Game of Clones
Vol. 11, No. 05 - September 2013
Researchers are using small RNAs that inhibit the expression of specific genes to find antiviral factors, improve vaccine production, and even develop better cancer treatments
By Andreas von Bubnoff
Scientists tend to keep quiet about the results of their experiments until they are published in a scientific journal.
Not so Benjamin tenOever: You can check in on one of his studies in real time by following his Twitter feed (@virusninja). Granted, his tweets are more technical than your typical Twitter fare: “Kinases also doing well...Cmpk2, Cdk14, TBK1, Mlk1, IKKB, IKKe, and Mapk8,” he tweeted on Sep. 3.
But it’s less complicated than it seems. The virologist at the Icahn School of Medicine at Mount Sinai in New York City is just tweeting the results of an experimental tournament he calls “Game of Clones.” The competitors are flu viruses that infect mice. In each round, tenOever infects mice with two flu viruses, waits for two days, and then checks the lungs of the animals (the preferred organ the viruses infect) to choose the winner: the virus that has multiplied better. In the next round, he infects another mouse with two winners of the previous round.
The only way the viruses differ from each other is that each one carries the genetic information for a tiny molecule called siRNA that can specifically inhibit a certain gene in the cell the virus infects. (Normally, cells use so-called messenger RNAs to copy the genetic information that then serves as the blue print to make proteins, and siRNAs are a special kind of RNA that specifically destroys such messenger RNAs.) tenOever has made viruses that can inhibit 128 different genes that are known to be involved in the immediate (or “innate”) immune response to viruses in the first few hours after infection.
The virus that wins the tournament is therefore likely to carry an siRNA that inhibits a gene that’s very important to the host’s innate immune response to viruses. This could help researchers develop drugs that enhance the effects of anti-flu drugs or vaccines by stimulating such host genes.
Recently, tenOever did a similar experiment on a much larger scale: He made viruses carrying siRNAs that inhibit 10,000 different mouse genes. In this case, tenOever used Sindbis viruses, which are similar to West Nile virus and infect cells in the blood of mice, but are harmless to humans. tenOever infected mice with all 10,000 viruses, waited two days for the virus levels to peak, and isolated the spleen—which filters the blood—to extract all viruses. He then counted the different viruses in the spleen, and infected another mouse with the mix. After repeating this four or five times, he found that two viruses eventually came to dominate the virus population. “You are looking at evolution in real time,” he says. “We can tell that this [winning] gene is the most important gene in the context of a real infection in the actual mouse.”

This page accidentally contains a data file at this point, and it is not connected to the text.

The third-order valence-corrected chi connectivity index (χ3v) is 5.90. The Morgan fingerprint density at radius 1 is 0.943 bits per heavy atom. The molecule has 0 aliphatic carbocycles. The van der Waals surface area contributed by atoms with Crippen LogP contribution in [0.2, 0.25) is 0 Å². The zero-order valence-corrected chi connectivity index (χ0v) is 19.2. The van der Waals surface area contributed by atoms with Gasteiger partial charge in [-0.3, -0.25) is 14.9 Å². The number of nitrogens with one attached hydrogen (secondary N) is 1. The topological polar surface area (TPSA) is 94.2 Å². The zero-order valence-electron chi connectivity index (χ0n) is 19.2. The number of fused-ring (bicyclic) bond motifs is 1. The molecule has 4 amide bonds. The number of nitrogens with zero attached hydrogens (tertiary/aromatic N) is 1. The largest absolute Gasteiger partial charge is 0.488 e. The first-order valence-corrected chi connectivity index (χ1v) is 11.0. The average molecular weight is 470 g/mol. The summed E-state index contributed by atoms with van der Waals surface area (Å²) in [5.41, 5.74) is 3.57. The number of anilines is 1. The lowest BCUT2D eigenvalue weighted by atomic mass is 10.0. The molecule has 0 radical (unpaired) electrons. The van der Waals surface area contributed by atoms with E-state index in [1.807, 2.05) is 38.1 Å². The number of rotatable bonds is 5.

As in the Game of Clones, this means that the siRNAs that are carried by these two viruses inhibit a host gene that is very important for the host defense against these viruses. Additional experiments revealed that these host genes are so important for the host defense because they are central players in the way different parts of the cell communicate with each other. Without them, the cell is a complete mess. “When they are eliminated,” tenOever says, “the cell loses all of its organizational structure, and that is the perfect environment for a virus. The virus has a much easier time taking over a cell where the organizational ability of that cell has been thrown into complete disarray.”
Interestingly, this insight could be used to fight cancer because this sort of disarray is similar to the kind that makes cancer cells a preferred target for viruses. That, in fact, is why researchers have been trying to use viruses to treat cancer. So far, the approach hasn’t been all that successful, tenOever says, because the viruses aren’t aggressive enough to kill off the cancer cells once they infect them.
But tenOever’s siRNA-carrying viruses could be used to find siRNAs that enable these viruses to multiply so avidly in cancer cells that they destroy tumors. To do so, tenOever plans to infect tumor tissue with viruses carrying a variety of siRNAs; the viruses that grow best could then be used to fight the tumor.
The Colors of Evolution